US Senators question Binance and its US partner over compliance
By Angus Berwick and Tom Wilson
(Reuters) – Three U.S. Senators have asked giant cryptocurrency exchange Binance and its U.S. partner Binance.US for information about their regulatory compliance and finances, citing a series of investigations by Reuters and some other media reports, according to a letter released on Wednesday.
In the letter, Democrats Elizabeth Warren and Chris Van Hollen along with Republican Roger Marshall, called on Binance “to provide transparency about potentially illegal business practice,” adding that the exchange and its related entities “have purposefully evaded regulators, moved assets to criminals and sanctions evaders, and hidden basic financial information from its customers and the public.
In a statement, Binance said that “a lot of misinformation has been spread about our company” but that “we appreciate the senators’ request” and that it will provide information to help them better understand the firm.
The senators also questioned the legitimacy of the company’s business and the safety of customers’ assets, in the letter addressed to Binance CEO Changpeng Zhao and Binance.US CEO Brian Shroder.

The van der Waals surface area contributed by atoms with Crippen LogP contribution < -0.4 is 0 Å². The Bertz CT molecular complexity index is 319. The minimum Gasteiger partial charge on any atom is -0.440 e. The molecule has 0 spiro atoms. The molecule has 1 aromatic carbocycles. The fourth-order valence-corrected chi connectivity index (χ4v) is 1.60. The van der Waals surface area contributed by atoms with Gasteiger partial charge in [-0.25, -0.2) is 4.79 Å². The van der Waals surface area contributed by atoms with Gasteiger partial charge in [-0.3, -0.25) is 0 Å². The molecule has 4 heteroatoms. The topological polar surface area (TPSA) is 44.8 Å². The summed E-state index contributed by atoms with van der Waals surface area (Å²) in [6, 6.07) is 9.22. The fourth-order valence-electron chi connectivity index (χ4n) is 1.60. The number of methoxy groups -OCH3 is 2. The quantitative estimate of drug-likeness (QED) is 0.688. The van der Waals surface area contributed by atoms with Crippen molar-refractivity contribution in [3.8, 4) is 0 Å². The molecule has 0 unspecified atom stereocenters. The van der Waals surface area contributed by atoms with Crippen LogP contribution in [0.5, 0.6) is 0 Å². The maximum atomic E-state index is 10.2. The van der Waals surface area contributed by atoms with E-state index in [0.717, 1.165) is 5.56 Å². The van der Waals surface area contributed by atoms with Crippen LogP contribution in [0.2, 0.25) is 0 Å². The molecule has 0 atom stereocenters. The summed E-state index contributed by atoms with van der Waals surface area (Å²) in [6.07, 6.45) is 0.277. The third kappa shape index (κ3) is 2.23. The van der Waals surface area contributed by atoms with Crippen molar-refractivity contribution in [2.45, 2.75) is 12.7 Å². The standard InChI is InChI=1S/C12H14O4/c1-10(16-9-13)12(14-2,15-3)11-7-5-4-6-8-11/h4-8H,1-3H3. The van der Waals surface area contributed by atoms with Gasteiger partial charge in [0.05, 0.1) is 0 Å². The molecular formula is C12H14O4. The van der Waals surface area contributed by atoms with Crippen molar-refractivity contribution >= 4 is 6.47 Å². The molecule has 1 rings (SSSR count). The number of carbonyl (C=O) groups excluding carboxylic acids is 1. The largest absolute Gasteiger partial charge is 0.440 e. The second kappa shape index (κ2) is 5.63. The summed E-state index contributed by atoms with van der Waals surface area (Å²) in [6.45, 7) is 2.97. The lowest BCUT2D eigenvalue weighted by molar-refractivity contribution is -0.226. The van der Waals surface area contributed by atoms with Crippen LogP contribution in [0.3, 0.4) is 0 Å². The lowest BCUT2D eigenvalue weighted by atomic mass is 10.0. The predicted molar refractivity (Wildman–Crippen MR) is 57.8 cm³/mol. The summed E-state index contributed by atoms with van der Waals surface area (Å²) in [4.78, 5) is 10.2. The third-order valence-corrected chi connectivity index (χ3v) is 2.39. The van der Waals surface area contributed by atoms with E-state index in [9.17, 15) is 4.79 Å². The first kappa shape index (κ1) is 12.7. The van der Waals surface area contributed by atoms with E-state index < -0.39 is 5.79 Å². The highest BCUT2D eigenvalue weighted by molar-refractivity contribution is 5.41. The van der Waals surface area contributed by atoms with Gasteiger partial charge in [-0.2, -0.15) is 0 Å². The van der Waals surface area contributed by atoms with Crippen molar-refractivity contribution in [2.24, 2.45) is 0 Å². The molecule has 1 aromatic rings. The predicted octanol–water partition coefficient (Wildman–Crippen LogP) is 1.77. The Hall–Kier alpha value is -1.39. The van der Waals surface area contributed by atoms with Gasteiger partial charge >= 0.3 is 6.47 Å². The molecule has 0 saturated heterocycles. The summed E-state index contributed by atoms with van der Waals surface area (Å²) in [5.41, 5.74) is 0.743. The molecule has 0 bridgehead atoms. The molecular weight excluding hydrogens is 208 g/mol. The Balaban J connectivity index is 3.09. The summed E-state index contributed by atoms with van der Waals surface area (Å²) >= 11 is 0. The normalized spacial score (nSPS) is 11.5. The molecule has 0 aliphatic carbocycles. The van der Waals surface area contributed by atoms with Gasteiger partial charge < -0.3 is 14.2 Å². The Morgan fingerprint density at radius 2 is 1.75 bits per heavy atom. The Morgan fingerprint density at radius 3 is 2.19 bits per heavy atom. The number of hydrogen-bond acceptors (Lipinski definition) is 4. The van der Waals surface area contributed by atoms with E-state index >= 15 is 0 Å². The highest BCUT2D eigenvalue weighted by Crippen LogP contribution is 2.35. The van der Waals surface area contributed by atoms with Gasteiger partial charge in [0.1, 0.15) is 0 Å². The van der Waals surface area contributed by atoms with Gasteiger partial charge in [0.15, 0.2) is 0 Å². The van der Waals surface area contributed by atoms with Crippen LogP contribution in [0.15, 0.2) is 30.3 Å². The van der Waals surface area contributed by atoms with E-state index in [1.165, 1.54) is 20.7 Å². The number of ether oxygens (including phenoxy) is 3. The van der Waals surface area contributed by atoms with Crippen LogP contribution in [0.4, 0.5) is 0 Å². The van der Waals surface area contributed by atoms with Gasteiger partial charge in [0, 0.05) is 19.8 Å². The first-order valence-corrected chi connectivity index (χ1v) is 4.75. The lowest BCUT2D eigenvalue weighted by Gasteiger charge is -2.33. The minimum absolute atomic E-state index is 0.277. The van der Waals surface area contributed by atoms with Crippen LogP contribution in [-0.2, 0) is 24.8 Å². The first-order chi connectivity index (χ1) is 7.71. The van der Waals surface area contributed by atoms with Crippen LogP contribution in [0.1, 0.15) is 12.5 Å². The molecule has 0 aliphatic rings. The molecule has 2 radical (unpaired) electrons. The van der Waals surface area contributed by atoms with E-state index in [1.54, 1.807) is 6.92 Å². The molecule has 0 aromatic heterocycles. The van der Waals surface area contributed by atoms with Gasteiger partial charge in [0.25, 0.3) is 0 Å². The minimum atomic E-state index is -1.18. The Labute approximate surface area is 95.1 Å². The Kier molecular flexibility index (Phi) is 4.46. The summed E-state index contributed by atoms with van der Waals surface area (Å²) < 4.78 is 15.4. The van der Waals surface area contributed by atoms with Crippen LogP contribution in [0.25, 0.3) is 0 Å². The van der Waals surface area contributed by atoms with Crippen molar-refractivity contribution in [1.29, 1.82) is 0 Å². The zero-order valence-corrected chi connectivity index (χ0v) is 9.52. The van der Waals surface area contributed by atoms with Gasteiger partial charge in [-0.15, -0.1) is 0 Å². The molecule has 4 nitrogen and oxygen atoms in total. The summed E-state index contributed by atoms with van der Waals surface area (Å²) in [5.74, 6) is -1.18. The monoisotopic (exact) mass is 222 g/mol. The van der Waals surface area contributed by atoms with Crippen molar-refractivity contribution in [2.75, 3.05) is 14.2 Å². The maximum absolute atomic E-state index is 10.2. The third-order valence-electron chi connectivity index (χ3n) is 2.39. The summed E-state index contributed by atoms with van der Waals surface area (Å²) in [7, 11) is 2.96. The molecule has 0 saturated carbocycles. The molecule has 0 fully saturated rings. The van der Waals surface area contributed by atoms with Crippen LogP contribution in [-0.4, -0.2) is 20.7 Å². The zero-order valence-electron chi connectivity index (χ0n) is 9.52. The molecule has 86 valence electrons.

The collapse of rival crypto exchange FTX, whose founder Sam Bankman-Fried has been charged with fraud, “underscored the need for real transparency and accountability in the crypto industry,” the senators wrote.
Warren and Van Hollen are members of the Senate Banking Committee.
The letter cited Reuters articles from last year that found that Binance intentionally kept weak anti-money laundering controls, processed over $10 billion in payments for criminals and companies seeking to evade U.S. sanctions, and plotted to evade regulators in the United States and elsewhere.
The letter also cited a Reuters report this February that Binance had secret access to Binance.US’s bank account and was able to move $400 million to an account held by a trading firm managed by Zhao.
Binance.US publicly maintains that it is entirely independent of the global Binance.com exchange and operates as its “US partner.” However, Reuters has reported that, in fact, Binance created Binance.US as a de facto subsidiary to draw the scrutiny of U.S. regulators away from Binance.com.
Binance has previously disputed Reuters’ articles, calling the illicit-fund calculations inaccurate and the descriptions of its compliance controls “outdated.” The exchange has said it is “driving higher industry standards” and seeking to “further improve our ability to detect illegal crypto activity on our platform.” A Binance.US spokeswoman said in February that “only Binance.US employees have access” to its bank accounts.
In the letter, first reported by the Wall Street Journal, the senators requested Binance and Binance.US provide documents and answers to their questions by March 16.
The senators are seeking information about the companies’ balance sheets, U.S.-based users, anti-money laundering policies. They want written policies regarding Binance and Binance.US’s relationship.